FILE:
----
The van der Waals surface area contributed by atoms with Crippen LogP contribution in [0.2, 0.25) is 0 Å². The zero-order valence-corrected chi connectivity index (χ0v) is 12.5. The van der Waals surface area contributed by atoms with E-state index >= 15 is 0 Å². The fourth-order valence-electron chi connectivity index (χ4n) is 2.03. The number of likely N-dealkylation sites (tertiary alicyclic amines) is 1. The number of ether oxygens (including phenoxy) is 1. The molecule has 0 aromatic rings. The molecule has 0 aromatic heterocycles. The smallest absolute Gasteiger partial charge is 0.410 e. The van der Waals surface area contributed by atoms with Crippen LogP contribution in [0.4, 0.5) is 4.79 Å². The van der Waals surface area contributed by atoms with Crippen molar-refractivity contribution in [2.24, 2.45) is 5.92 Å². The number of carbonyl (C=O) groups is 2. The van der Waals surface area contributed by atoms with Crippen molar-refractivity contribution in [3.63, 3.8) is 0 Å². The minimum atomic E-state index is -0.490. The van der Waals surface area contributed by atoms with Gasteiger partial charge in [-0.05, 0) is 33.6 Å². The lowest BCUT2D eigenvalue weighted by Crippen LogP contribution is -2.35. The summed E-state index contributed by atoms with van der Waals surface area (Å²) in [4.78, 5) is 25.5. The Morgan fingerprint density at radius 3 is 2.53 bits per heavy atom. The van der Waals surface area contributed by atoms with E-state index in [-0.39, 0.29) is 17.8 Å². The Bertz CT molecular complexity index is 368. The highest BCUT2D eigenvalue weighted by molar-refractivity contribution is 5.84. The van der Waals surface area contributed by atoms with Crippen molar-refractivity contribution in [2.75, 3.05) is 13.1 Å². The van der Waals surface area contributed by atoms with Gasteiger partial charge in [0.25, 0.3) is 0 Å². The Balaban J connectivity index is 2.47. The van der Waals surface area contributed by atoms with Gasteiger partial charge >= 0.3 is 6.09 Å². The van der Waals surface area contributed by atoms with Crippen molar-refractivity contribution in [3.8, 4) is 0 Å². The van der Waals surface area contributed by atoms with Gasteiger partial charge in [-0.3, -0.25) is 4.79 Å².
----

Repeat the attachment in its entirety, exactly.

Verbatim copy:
The van der Waals surface area contributed by atoms with Crippen LogP contribution in [0.2, 0.25) is 0 Å². The zero-order valence-corrected chi connectivity index (χ0v) is 12.5. The van der Waals surface area contributed by atoms with E-state index >= 15 is 0 Å². The fourth-order valence-electron chi connectivity index (χ4n) is 2.03. The number of likely N-dealkylation sites (tertiary alicyclic amines) is 1. The number of ether oxygens (including phenoxy) is 1. The molecule has 0 aromatic rings. The molecule has 0 aromatic heterocycles. The smallest absolute Gasteiger partial charge is 0.410 e. The van der Waals surface area contributed by atoms with Crippen LogP contribution in [0.4, 0.5) is 4.79 Å². The van der Waals surface area contributed by atoms with Crippen molar-refractivity contribution in [2.24, 2.45) is 5.92 Å². The number of carbonyl (C=O) groups is 2. The van der Waals surface area contributed by atoms with Crippen molar-refractivity contribution in [3.63, 3.8) is 0 Å². The minimum atomic E-state index is -0.490. The van der Waals surface area contributed by atoms with Gasteiger partial charge in [-0.05, 0) is 33.6 Å². The lowest BCUT2D eigenvalue weighted by Crippen LogP contribution is -2.35. The summed E-state index contributed by atoms with van der Waals surface area (Å²) in [4.78, 5) is 25.5. The Morgan fingerprint density at radius 3 is 2.53 bits per heavy atom. The van der Waals surface area contributed by atoms with E-state index in [-0.39, 0.29) is 17.8 Å². The Bertz CT molecular complexity index is 368. The highest BCUT2D eigenvalue weighted by molar-refractivity contribution is 5.84. The van der Waals surface area contributed by atoms with Crippen molar-refractivity contribution in [2.75, 3.05) is 13.1 Å². The van der Waals surface area contributed by atoms with Gasteiger partial charge in [0.25, 0.3) is 0 Å². The Balaban J connectivity index is 2.47. The van der Waals surface area contributed by atoms with Gasteiger partial charge >= 0.3 is 6.09 Å². The van der Waals surface area contributed by atoms with Crippen molar-refractivity contribution in [3.8, 4) is 0 Å². The van der Waals surface area contributed by atoms with Gasteiger partial charge in [-0.3, -0.25) is 4.79 Å².